LIDDELL, Sir Henry, 4th Bt. (1708-84), of Ravensworth Castle, co. Dur.

Published in The History of Parliament: the House of Commons 1715-1754, ed. R. Sedgwick, 1970
Available from Boydell and Brewer



1734 - 1747

Family and Education

bap. 1 Aug. 1708, 1st s. of Thomas Liddell by Jane, da. of James Clavering of Greencroft, co. Dur.; gd.-s. of Sir Henry Liddell, 3rd Bt., M.P., and nephew of George Liddell. educ. Peterhouse, Camb. 1725; Grand Tour c.1730. m. 27 Apr. 1735, Anne, da. of Sir Peter Delmé, ld. mayor of London, 1da. who m. (1) Augustus Henry Fitzroy, M.P., 3rd Duke of Grafton, from whom she was div.; (2) John Fitzpatrick, M.P., 2nd Earl of Upper Ossory. suc. gd.-fa. as 4th Bt. 1 Sept. 1723; cr. Baron Ravensworth 29 June 1747.

Offices Held

Mayor, Hartlepool 1739.


One of the chief north country coal-owners, Liddell was returned in 1734 for Morpeth, where he established an interest by offering £10 a man.1 Next year it was reported that two cooks had been imported from Paris at 100 a year, one for the Duke of Newcastle and the other for Liddell, who was living at great expense.2 A government supporter, he spoke for the Spanish convention in 17393 and was one of the five members of the court list elected to the secret committee set up to inquire into Walpole’s Administration in 1742.4 He voted against the Government on the Address and abstained from the division on the Hanoverians in December of that year, but spoke for them in January 1744, declaring that he had come to the House undetermined and had been convinced by the debate. Next month he opposed Pelham’s proposal to increase the duty on sugar. In 1745 he was so incensed by Pitt’s statement that the British and Hanoverian troops could not act together that he threatened to put the question to the vote, but was appeased by a conciliatory reply from Pitt.5 He again spoke for the Hanoverians in 1746. His elevation to the peerage in 1747 did not go down well with the old corps of Whigs, who thought that he had been ‘but a wavering friend’.6 In 1753 he brought charges of Jacobitism against Andrew Stone and William Murray on evidence so unsubstantial that the most charitable explanation of his conduct was ‘honest wrong-headed Whig zeal’.7 He died 30 Jan. 1784, the father of Horace Walpole’s correspondent, Lady Ossory.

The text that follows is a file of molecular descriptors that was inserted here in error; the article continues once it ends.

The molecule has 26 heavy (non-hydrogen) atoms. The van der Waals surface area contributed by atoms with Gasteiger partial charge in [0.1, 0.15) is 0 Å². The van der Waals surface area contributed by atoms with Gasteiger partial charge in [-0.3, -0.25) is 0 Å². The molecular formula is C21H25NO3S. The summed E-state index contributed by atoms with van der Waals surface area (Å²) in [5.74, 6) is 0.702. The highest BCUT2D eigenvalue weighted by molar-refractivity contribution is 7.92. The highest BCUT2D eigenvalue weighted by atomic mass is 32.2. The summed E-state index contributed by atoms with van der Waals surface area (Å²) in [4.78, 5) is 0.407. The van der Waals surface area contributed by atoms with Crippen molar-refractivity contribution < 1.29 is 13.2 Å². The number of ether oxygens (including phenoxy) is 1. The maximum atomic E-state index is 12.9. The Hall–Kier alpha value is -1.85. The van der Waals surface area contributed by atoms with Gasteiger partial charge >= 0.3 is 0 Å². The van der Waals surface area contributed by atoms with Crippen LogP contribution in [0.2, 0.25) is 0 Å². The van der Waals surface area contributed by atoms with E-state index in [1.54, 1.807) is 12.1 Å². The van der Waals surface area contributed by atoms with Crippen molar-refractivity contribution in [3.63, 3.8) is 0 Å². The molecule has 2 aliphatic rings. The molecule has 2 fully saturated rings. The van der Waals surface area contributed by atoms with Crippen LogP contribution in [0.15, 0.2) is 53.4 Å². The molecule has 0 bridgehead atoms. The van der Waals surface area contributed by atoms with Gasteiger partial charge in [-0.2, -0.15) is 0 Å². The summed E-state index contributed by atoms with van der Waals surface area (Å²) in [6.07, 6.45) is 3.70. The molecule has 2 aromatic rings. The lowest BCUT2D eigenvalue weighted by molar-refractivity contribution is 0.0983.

Ref Volumes: 1715-1754

Author: Romney R. Sedgwick


  • 1. J. M. Fewster, 'Pol. and Admin. of Morpeth in the later 18th Cent.' (Durham Univ. Ph.D. thesis), 83.
  • 2. HMC Carlisle, 159.
  • 3. Coxe, Walpole, iii. 517.
  • 4. Walpole to Mann, 1 Apr. 1742.
  • 5. Owen, Pelhams, 208, 217, 254-5.
  • 6. Duke of Richmond to Newcastle, 7 June 1747, Add. 32711, f. 254.
  • 7. Chesterfield Letters, 2014.